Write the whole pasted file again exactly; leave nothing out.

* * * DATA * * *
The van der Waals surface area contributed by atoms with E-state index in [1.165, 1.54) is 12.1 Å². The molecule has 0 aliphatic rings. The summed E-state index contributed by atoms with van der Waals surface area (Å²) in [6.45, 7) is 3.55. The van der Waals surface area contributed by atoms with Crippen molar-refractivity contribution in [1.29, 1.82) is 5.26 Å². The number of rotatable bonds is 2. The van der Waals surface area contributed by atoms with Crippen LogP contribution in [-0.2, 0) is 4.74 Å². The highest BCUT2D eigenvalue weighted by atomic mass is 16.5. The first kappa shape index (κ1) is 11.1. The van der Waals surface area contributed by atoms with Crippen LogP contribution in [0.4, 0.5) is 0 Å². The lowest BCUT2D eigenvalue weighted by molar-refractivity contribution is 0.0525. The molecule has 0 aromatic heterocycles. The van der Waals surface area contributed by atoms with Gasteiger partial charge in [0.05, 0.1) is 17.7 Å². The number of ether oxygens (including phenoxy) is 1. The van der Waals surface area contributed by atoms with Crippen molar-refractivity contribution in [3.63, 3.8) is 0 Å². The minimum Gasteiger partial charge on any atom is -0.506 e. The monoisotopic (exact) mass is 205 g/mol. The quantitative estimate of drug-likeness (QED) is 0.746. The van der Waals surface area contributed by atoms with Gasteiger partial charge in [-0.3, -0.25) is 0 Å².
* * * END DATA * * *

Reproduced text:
The van der Waals surface area contributed by atoms with E-state index in [1.165, 1.54) is 12.1 Å². The molecule has 0 aliphatic rings. The summed E-state index contributed by atoms with van der Waals surface area (Å²) in [6.45, 7) is 3.55. The van der Waals surface area contributed by atoms with Crippen molar-refractivity contribution in [1.29, 1.82) is 5.26 Å². The number of rotatable bonds is 2. The van der Waals surface area contributed by atoms with Crippen LogP contribution in [-0.2, 0) is 4.74 Å². The highest BCUT2D eigenvalue weighted by atomic mass is 16.5. The first kappa shape index (κ1) is 11.1. The van der Waals surface area contributed by atoms with Crippen LogP contribution in [0.4, 0.5) is 0 Å². The lowest BCUT2D eigenvalue weighted by molar-refractivity contribution is 0.0525. The molecule has 0 aromatic heterocycles. The van der Waals surface area contributed by atoms with Gasteiger partial charge in [0.05, 0.1) is 17.7 Å². The number of ether oxygens (including phenoxy) is 1. The van der Waals surface area contributed by atoms with Crippen molar-refractivity contribution in [3.63, 3.8) is 0 Å². The minimum Gasteiger partial charge on any atom is -0.506 e. The monoisotopic (exact) mass is 205 g/mol. The quantitative estimate of drug-likeness (QED) is 0.746. The van der Waals surface area contributed by atoms with Gasteiger partial charge in [-0.3, -0.25) is 0 Å².